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Friday 13 December 2019
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Commentary

Fighting the good fight

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Bernardine Evaristo, who jointly won the highly coveted Booker Prize for English literature here in London a month ago, was speaking as part of a panel at a weekend-long series of events and celebrations to mark the 100th issue of the groundbreaking Wasafiri magazine.

She made the audience laugh out loud about some of the parochial attitudes that obtain in relation to ethnically diverse British writers.

Evaristo is well known as a literary activist and Wasafiri is the pioneering publication that consistently for 35 years sought to derail the “Eurocentric, classist, racist and masculinist ways of looking at the world,” as Bocas Lit Fest collaborator, publisher Jeremy Poynting. writes in the commemorative edition.

Anyone in TT who thinks that literature is not important must think again. It is a critical channel for cultural citizenship, and Evaristo has spent the better part of her working life challenging the status quo with her writing, slowly and steadily getting the great British public to see their society for what it is by writing post-colonial people into contemporary reality.

Winning a literary prize valued at well over TT$1 million reveals the power attached to her words and thoughts, and gives her a platform to continue to pronounce upon society in a way that people find acceptable because it is illuminating and offers ideas on how to proceed.

Good books contain stories that engage, excite and also disrupt our established expectations and provide new lenses to view the world. Britain’s structural denial of ex-colonial peoples in its midst is legend in the book-publishing sphere, both in employment and as purveyors of literary opportunity.

More about that later, but in her well conceived Booker-winning title Girl, Woman, Other Evaristo creates a host of mainly black women characters who defy assumptions about the lives of women of colour in Britain today. By striking the balance in her exquisite writing between bringing readers in and challenging them to think differently, she achieves the change of heart and opinion that many a politician hopes for.

Nothing happens by accident. Someone must spot the lacunae and decide they want to try to plug the gap.

Wasafiri grew out of the Association of Teaching of Caribbean, African, Asian and Associated Literatures (ATCAL) over three decades ago, when the need to bring that material into the school curriculum had become a vital issue.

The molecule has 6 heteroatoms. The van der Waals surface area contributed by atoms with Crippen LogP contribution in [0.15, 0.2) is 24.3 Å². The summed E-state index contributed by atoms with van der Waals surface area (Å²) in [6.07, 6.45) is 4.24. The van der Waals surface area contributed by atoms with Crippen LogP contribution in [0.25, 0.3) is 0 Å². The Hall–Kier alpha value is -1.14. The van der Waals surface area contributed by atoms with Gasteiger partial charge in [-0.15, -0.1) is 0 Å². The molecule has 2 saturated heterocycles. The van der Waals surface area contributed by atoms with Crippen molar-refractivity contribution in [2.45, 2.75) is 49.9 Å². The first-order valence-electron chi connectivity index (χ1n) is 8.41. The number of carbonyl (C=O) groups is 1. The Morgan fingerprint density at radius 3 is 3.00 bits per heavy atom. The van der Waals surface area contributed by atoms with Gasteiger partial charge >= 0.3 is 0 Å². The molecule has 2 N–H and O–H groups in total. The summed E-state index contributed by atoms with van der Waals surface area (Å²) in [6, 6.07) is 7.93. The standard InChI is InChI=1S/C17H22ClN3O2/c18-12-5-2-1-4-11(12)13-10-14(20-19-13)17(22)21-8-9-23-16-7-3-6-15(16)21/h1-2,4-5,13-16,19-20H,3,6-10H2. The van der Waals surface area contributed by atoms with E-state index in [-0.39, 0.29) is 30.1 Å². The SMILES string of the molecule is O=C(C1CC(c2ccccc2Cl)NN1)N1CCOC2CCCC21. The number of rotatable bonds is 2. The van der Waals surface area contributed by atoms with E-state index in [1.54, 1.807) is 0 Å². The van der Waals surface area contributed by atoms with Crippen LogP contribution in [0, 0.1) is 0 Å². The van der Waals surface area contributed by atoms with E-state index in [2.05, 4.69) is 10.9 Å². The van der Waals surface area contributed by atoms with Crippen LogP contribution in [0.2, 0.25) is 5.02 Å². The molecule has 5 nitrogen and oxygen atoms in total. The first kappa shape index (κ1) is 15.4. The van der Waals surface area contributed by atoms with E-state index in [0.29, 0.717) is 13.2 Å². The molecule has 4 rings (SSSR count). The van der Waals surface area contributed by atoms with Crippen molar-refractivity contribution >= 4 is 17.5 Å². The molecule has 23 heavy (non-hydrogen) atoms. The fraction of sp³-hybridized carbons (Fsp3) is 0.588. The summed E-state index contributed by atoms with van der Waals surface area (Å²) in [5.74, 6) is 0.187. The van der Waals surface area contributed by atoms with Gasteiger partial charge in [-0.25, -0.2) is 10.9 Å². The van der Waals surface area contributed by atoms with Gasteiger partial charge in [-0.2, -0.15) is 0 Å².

Although she is now handing over the baton, Susheila Nasta led Wasafiri for the entire time. Her self-appointed task was to create space for writers from everywhere. The magazine trailblazed, with writers such as our own Earl Lovelace and almost every successful Caribbean writer appearing between its covers, often long before they got publishing deals.

Wasafiri’s combination of new writing, literary criticism and cultural and artistic analysis refused to accept the established beliefs and hierarchies of British publishing that see the United Kingdom as monochrome, and won success, but the battle continues. In 2018 only one per cent of books for children published in the UK had a black, Asian or other ethnic minority main character, which obviously feeds British children with an erroneous sense of contemporary society that carries on into adult life.

The stories we tell influence us more profoundly than we imagine. Universities UK, which represents vice chancellors, has become so concerned by the widening gap in attainment levels between ethnic minority and white British children that it has set the decolonisation of the curriculum as an urgent project.

That leads us back to publishing and who controls access to the public.

With few exceptions, the rarefied gentleman’s world of UK book publishing was closed to outsiders, mainly because it was not a profession. Only those with private means could dabble. Narrow editorial criteria prevailed as a result. Publishing is now corporate business and the world has changed but the attitudes groomed by those early publishers endure, although not without suffering the continued onslaught of literary and social activists firing from the margins.

CLR James inaugurated the International Bookfair of Radical Black and Third World Books in the 1982, a collaboration between fellow Trinidadian John La Rose’s New Beacon Books, Race Today – the political magazine run by Darcus Howe, Farrukh Dhondy and Linton Kwesi Johnson – and Bogle L’Ouverture, founded by Guyanese publishers Jessica and Eric Huntley. Understanding the power of cultural engagement, those activists believed that writers from the colonies and their children had the wherewithal to “write back.” Before them, Margaret Busby (who has Trinidadian roots) had co-founded the unique Allison and Busby, publishing a slew of talented unknown writers. Others too carried the baton and still do.

VS Naipaul won the Booker Prize in 1971, and was the first Trinidadian to do so. Marlon James, in 2015, was the first Jamaican. A host of awards going to Caribbean writers in recent years are helping establish a new literary generation.

In 2020 more new work will appear and compete on the international stage as we continue the journey from marginalisation to centre stage.

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